A grown-up now, Maisey knew her romantic thoughts were the stuff of puppy love and crushes, but that didn’t keep her from thinking about Zach. Today he would grace one of the pews in this church. Could she find her voice to sing with him sitting there? She had to, even though Zach was certainly more famous today than he was all those years ago. She wasn’t a starstruck little girl anymore.
“Earth to Maisey.”
Maisey looked at her brother and hoped he had no clue what she’d been thinking. “Did you say something?”
“Yeah. I asked if you’re ready for your finals.”
Maisey sighed, relief washing over her. Wes didn’t even think twice about Zach, and neither should she. “I don’t want to study too far ahead, or I’ll forget everything by the time the tests roll around after Thanksgiving.”
“You’re smart. You’ll remember.”
Maisey played a chord on the keyboard as she checked the sound. “I wish I had your confidence.”
“Hey, if I can graduate from college, you can, too.”
Maisey laughed as she shook her head. “You know you’ve always been smarter than me.”
“Yeah, I am.” Wes laughed. “Now what do you want me to do?”
“Check to see if all the connections are good in the sound equipment. The others will be here in a minute, and we’ll make a quick run through all the songs.” Maisey tried without success to quit thinking about Zach.
“It all looks good to me.” Wes’s statement brought Maisey’s thoughts to a halt.
She looked up and imagined Zach moseying down the aisle, a lopsided grin across his handsome face. Instead, Julianne and Lukas Frye, the couple who led the praise team, came into view. Julianne and her sister, Elise, were part of the Keller family, descendants of the town fathers. They were VIPs in Kellersburg, but not as VIP as Zach Dawson.
Maisey waved them onto the stage, wishing she could strike thoughts of Zach from her mind. “Wes and I have checked all the connections. We’re all set.”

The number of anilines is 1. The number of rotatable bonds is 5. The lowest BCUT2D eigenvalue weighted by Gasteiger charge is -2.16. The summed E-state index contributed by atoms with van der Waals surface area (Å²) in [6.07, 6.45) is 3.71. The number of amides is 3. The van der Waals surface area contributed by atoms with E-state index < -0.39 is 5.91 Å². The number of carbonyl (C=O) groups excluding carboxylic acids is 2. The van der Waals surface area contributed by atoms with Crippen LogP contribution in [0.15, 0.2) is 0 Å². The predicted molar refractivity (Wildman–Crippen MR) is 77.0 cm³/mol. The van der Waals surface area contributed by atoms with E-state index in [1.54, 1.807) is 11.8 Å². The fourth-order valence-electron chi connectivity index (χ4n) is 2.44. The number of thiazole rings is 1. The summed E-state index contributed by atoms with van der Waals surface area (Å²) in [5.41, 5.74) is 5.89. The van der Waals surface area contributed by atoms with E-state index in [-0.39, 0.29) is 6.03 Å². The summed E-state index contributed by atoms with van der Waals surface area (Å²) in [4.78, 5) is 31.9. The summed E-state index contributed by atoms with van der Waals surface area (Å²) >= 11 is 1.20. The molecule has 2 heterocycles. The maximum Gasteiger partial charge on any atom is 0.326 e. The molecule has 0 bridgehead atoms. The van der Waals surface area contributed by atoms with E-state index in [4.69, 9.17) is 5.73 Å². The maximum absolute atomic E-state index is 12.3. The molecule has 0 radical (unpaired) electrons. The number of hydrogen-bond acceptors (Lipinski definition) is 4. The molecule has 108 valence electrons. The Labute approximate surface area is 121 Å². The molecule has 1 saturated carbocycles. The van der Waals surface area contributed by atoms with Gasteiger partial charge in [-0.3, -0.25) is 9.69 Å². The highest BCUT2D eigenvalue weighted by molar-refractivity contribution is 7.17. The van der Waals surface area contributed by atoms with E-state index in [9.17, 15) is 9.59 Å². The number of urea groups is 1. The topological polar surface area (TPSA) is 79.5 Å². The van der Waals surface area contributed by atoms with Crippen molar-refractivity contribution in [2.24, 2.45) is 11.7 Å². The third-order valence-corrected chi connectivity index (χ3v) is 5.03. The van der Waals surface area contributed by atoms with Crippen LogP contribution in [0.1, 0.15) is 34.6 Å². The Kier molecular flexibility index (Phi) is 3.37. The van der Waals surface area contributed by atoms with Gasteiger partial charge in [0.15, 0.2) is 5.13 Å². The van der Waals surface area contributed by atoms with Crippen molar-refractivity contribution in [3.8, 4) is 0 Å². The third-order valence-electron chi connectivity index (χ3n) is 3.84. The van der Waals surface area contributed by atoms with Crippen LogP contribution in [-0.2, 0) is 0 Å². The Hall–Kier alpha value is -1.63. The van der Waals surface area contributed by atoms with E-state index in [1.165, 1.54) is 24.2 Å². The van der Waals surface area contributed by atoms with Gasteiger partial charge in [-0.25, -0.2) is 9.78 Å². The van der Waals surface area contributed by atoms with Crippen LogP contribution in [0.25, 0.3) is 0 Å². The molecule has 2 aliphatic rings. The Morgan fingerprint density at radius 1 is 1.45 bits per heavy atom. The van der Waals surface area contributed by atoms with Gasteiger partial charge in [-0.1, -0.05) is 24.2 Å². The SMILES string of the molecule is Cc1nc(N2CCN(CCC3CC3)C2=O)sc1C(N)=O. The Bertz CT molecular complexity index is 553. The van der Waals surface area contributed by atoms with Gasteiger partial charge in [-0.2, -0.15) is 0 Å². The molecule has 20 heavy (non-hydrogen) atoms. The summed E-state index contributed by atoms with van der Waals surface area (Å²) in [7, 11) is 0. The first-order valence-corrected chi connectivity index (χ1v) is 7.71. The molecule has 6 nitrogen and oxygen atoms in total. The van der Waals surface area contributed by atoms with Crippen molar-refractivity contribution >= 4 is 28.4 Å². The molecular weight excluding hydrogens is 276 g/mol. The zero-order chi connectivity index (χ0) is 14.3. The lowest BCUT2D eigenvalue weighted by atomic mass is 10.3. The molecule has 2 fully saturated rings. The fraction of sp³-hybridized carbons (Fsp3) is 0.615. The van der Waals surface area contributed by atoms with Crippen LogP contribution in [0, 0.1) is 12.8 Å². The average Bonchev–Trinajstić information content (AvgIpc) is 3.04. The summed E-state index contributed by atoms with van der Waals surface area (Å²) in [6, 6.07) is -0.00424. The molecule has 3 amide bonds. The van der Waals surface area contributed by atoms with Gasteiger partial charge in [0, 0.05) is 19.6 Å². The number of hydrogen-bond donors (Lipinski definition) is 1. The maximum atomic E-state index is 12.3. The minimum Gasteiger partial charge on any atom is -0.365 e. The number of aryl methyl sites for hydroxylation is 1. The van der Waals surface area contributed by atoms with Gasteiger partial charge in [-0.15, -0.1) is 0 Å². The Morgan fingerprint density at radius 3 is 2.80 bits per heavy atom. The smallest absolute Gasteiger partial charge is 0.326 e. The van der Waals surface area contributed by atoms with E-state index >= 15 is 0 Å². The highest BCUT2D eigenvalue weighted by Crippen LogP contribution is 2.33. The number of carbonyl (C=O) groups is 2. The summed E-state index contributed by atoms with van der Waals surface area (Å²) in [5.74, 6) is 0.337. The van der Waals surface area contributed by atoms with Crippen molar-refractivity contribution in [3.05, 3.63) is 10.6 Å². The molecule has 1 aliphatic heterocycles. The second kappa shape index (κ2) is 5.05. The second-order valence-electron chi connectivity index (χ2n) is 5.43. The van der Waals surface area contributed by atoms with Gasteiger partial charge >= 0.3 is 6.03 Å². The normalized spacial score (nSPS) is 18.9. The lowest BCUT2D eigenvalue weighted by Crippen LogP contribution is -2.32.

“Great.” Lukas hopped onto the stage. “Elise isn’t coming this morning because the baby’s sick.”
“Oh no. I hope it isn’t something serious.” Maisey wrinkled her brow.
“No. Just a runny nose and a low-grade fever,” Lukas replied.
“Will we be okay with one less female voice on the vocals?” Maisey stepped around the keyboard.
“I wasn’t scheduled to sing today, so I’ll take Elise’s place. Seems like my sister and I are always stepping in for each other. That’s what happens when you have little kids.” Julianne joined her husband on the stage.
“Do you know the songs?” Maisey asked.
Julianne nodded. “I do, and thankfully, we have a chance to practice everything before the service.”
“Let’s get started.” Lukas plugged in his guitar and strummed it.
Maisey readied her music and thought about how the church music had changed since she’d been in high school. The choir that had sung every Sunday when she was a kid now sang once a month, when they sang the old hymns. She liked the music the praise band did, but like many of the older folks in the congregation, she still liked to sing the hymns that her grandmother loved. Was she out of step with her own generation? Sometimes she thought so.
Maisey joined the others while they practiced the morning worship songs. As the time for the service drew closer, more thoughts of Zach strummed through her mind, like the guitar chords Lukas played. She hoped Zach would sit in the back and not in the front, where she couldn’t help but look at him.
Minutes later Maisey’s wish was not realized. Wearing khaki pants and a cream-colored sweater underneath a brown leather jacket, Zach Dawson sauntered down the center aisle with his parents, Lara and Ken. Zach looked almost the same as he had in high school, except his dark hair was cut in a short, neat style rather than the longer unkempt style of his youth.
He stopped along the way as Melanie Keller’s boys, Ryan and Andrew, raced over to get Zach’s autograph. He smiled at the boys as he signed their church bulletins. That smile made Maisey’s pulse pump in double time. She took a deep breath and gathered her emotions. Before Zach joined his parents in the third row, he signed more autographs and shook hands with numerous people—people who had known him while he was growing up in Kellersburg.
Maisey wondered whether her gaze would be drawn to him against her will. She surely didn’t want to get caught staring at him. Maybe he was used to that type of thing—women falling all over themselves to get his attention.
She. Did. Not. Want. To be one of those women.